Apparently, Carter County grows scientists.
A team of students from five schools in the county is the national champion in a competition aimed at getting students and their families to save energy.
The win was no surprise to Montana Gov. Brian Schweitzer, given the state's strong science background.
"We spawn some of the best scientists in Montana," he said.
The winning students hail from Alzada Elementary School, Carter County High School, Ekalaka Elementary School, Hammond School and Hawks Home School.
The team members beat out roughly 120,000 other students to win and did it by reducing their home energy use by 3.4 percent, working with local utility companies and the community and keeping students engaged throughout the process.
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"Our students were very enthusiastic about this program," said Marlene Waterland, an official with Southeast Electric Cooperative in Carter County.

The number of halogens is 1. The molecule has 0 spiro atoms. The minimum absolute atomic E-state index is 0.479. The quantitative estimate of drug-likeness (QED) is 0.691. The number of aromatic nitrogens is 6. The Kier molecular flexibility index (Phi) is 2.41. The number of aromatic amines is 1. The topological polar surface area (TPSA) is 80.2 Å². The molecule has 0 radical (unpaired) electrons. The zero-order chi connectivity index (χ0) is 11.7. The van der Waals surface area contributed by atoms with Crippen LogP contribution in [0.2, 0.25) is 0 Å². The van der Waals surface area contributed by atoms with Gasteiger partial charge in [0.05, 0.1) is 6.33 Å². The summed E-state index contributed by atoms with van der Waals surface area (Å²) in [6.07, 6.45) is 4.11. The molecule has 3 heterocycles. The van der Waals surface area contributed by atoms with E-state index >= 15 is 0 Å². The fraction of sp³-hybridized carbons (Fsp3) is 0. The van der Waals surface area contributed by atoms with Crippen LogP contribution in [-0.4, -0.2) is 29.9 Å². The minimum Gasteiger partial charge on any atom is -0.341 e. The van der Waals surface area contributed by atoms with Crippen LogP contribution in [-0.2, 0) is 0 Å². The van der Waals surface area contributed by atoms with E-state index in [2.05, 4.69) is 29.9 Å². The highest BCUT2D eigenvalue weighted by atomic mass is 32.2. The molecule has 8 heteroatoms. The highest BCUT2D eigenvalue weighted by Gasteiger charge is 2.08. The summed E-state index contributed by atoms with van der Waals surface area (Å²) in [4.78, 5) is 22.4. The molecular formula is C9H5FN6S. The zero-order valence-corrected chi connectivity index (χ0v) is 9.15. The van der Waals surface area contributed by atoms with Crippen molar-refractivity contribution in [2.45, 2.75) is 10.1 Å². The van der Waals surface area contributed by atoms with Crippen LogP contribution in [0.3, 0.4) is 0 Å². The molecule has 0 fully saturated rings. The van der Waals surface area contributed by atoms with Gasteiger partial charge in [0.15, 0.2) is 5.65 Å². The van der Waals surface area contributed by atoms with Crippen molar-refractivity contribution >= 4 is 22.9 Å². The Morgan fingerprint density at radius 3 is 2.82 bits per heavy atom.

The five schools won $15,000, which they will share, as both a regional winner and as the national champion of the America's Home Energy Education Challenge.
The idea behind the challenge "was to get students involved in reducing energy waste in their homes," said Secretary of Energy Steven Chu.
Chu, along with Schweitzer, Waterland and Dr. Gerald Wheeler, the interim executive director of the National Science Teachers Association, made the announcement during a conference call Wednesday.
"The Montana team was engaged, enthusiastic and creative," Chu said.
The entries were judged by a panel of science teachers from the National Science Teachers Association and graded using a complex set of criteria that weighed the amount of energy saved, level of community involvement and the creativity of the solutions.
"This was a very complex challenge," Waterland said. "It was hard."
Over the course of five months last fall and winter, students created an action plan that encouraged families and the community to switch off lights, unplug appliances, and use compact fluorescent light bulbs.
The plan was engaging and many in the community used it successfully to reduce energy.
"It's just good business to use less energy," Schweitzer said.
This was the program's first year. Chu hopes to run it again next year and turn it into a tradition.